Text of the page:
Seeing the Gospel in works of art?

In ‘The Bruised Reed’ by Richard Sibbes, I find a beautiful understanding of God’s mercy towards mankind. Sibbes published this work in 1630, and provides a refreshing look at what Christ has done for the sinner as he examines what Isaiah prophesied about the Messiah in Isaiah 42:1-3, “A bruised reed shall he not break, and the smoking flax shall he not quench: he shall bring forth judgement unto truth”. Whilst reading this book, I happened to visit an art gallery, where I saw the scene called ‘The Expulsion of Adam and Eve’ by Arthur Trevethin Nowell (1897). This painting impacted me greatly as I pondered on Sibbes’ work and I wanted to share a few thoughts on it.

In this oil on canvas scene, the figure of Eve in particular moved me, because of the sheer helplessness and shame with which she seems to be walking away, banished, from Eden. There was something about her posture that connected with my own past recognition of sin in my life – her head cowed towards Adam, and the need to be led out by another’s hand because of the weight of shame. Even her copious head of hair doesn’t cover her shame, as portrayed by her nakedness. Behind them are depicted four angels blocking their re-entry into Eden, but what I also found moving was that it didn’t display the dramatic anger of a God who rejects humanity, as some artistic portrayals of this Biblical scene do. In fact, there was something gracious despite the expulsion that Adam and Eve faced. There’s something in the angels’ faces that reflect how God sees sin – that He cannot abide it, yet He tenderly loves those who struggle with it.

In his work, Richard Sibbes writes,

“The bruised reed is a man that for the most part is in some misery, as those were that came to Christ for help, and by misery he is brought to see sin as the cause of it, for whatever pretences sin makes, they come to an end when we are bruised and broken. He is sensible of sin and misery, even unto bruising; and, seeing no help in himself, is carried with restless desire to have supply from another, with some hope, which a little raises him out of himself to Christ, though he dare not claim any present interest of mercy. This spark of hope being opposed by doubtings and fears rising from corruption makes him as smoking flax, make up the state of a poor distressed man. This is such an one as our Saviour Christ terms ‘poor in spirit’ (Matt. 5:3) who see his wants, and also sees himself indebted to divine justice”.

For me, Nowell’s depiction of Adam and Eve looks very much like this bruised reed, where an awareness of their sin, and their incapacity to save themselves require them to find someone else to draw them out, and ‘to have supply from another’. And yet, God uses this realisation of sin to point us to the Saviour, who came in flesh to redeem us back to God. In our misery, we realise that we need the Saviour, and He alone can carry us out. As Sibbes also writes,

“Then the gospel becomes the gospel indeed; then the fig-leaves of morality will do us no good. And it makes us more thankful, and, from thankfulness, more fruitful in our lives; for what makes many so cold and barren, but that bruising for sin never endeared God’s grace to them?”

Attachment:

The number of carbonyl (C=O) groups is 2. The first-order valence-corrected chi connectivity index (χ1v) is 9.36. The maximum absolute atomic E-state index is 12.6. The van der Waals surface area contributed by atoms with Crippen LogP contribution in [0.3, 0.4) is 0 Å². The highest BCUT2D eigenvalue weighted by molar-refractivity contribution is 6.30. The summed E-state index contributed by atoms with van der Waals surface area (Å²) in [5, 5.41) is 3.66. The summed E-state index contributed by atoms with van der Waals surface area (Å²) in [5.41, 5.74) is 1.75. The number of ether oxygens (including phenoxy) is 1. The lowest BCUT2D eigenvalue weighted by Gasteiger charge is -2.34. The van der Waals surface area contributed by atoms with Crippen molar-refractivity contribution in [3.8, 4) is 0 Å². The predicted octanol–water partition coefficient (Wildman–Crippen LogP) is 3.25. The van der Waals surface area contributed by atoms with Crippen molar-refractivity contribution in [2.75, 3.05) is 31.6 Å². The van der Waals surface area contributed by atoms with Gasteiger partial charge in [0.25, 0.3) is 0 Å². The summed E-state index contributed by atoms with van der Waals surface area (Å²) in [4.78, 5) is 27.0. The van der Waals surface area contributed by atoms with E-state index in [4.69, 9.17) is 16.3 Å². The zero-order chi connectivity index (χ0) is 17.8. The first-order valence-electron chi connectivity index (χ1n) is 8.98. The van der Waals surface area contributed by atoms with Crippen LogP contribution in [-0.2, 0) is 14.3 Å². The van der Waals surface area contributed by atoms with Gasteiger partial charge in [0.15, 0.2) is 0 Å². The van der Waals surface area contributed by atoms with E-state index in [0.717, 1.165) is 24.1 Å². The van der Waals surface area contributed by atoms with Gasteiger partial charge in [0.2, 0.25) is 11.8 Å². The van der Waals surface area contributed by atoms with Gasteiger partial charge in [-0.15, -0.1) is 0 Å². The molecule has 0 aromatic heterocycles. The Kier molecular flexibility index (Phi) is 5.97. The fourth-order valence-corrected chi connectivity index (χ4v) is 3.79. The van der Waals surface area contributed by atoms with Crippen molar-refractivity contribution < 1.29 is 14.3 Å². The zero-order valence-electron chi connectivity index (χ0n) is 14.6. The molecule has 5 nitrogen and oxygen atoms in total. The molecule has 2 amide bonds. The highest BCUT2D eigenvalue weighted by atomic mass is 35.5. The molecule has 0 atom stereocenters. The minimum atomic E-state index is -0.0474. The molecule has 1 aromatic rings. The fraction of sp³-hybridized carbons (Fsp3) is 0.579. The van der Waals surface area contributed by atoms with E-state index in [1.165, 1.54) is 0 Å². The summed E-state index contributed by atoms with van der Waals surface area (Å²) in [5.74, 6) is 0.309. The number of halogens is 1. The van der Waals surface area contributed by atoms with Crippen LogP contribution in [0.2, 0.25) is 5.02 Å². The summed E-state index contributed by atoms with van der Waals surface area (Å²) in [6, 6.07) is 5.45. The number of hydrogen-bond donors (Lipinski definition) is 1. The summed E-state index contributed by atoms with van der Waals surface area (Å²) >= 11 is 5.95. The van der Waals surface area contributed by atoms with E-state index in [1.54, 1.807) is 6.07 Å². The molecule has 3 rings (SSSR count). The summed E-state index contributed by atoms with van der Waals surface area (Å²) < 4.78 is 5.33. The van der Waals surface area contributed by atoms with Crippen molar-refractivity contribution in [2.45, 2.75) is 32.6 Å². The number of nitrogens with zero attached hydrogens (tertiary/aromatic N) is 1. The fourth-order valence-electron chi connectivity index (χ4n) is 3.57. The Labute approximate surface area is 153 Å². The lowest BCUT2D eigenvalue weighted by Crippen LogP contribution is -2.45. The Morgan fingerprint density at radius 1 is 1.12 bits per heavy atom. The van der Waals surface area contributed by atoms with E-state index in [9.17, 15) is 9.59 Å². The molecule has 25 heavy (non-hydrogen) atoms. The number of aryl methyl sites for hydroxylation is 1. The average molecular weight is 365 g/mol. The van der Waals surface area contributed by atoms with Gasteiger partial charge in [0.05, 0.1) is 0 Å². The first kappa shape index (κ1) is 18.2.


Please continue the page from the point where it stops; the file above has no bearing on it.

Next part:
I stood in this art gallery for so long, looking up to Adam and Eve with a strong sense of sorrow and compassion, until I realised I was looking up to myself, and every other person on this planet. This is the reason we can be all the more thankful for what Christ has done. Sibbes offers his response to this universal need:

“In Christ all perfections of mercy and love meet. How great then must that mercy be that lodges in so gracious a heart?.. We are weak, but we are his; we are deformed, but yet carry his image upon us. A father looks not so much at the blemishes of his child as at his own nature in him; so Christ finds matter of love from that which is his own in us. He sees his own nature in us: we are diseased, but yet his members… We are his fulness, as he is ours.”

In a discussion today, I was thinking about how we are conformed to Christ’s likeness (Romans 8:29) and that our identity becomes bound with that of Christ. I feel like we live in a world where too many of us walk like Adam and Eve do in this painting, but we have the invitation to step back into the presence of the loving Father through the tender mercies of Jesus Christ, holding onto Him as we step forward in confidence.

This all led me to wonder how God has used works of art to speak to others about the truth of the Gospel, whether in paintings, music, sculptures, architecture or more? I’d be interested to know your experiences and thoughts. Perhaps if we can articulate some of this, it can be another way to share with people the good news of Jesus.


Hi @alison :wave:

I am not an artist of any form or degree, but I love artistic works and really enjoy them in its various expressions.

I remember a portion of the book Star of Light by Patricia St. John where a character was drawn to Jesus by a painting in the mission house. It was an art with an art in my mind; the artful storytelling way of the writer and the art depicted in the painting being described in the story.

I remember having instinctively memorized the 5-stanza gospel song At Calvary because of the story-like pattern of the lyrics. I even used it to share the gospel message the first time I tried sharing it with an LGBT high school friend. Also, many times gospel songs and sacred music has brought me to tears and prayer not mainly by the music but by the message.

During children storytelling opportunities, which is also an art in itself, I often use music / songs to emphasize a point, or reinforce the message.

Also, artworks can lead us to ponder about the presence of the Creator… And the whole of creation is His wonderful work of art and mankind His masterpiece.

I totally agree :+1::+1:


This is great and exactly what is spoken about in Romans 1 where it says God has displayed His glory through creation. I really enjoy the idea that the Creator has given mankind the enjoyment and ability for creating too. He shows His glory in creation, and we reflect His glory in our creations. It leaves endless opportunity to point to the Gospel. Another way that I can be impacted is by a full orchestra working harmoniously together, or choir singing in harmony. I remember when I was young, I went on a choir trip to Italy, and we sang an old hymn called Panis Angelicus by Cesar Franck when we reached the top of a mountain. We had no audience, except for the landscape before us. The music, coupled with creation was spine tingling and was an amazing way to get a glimpse of God’s glory.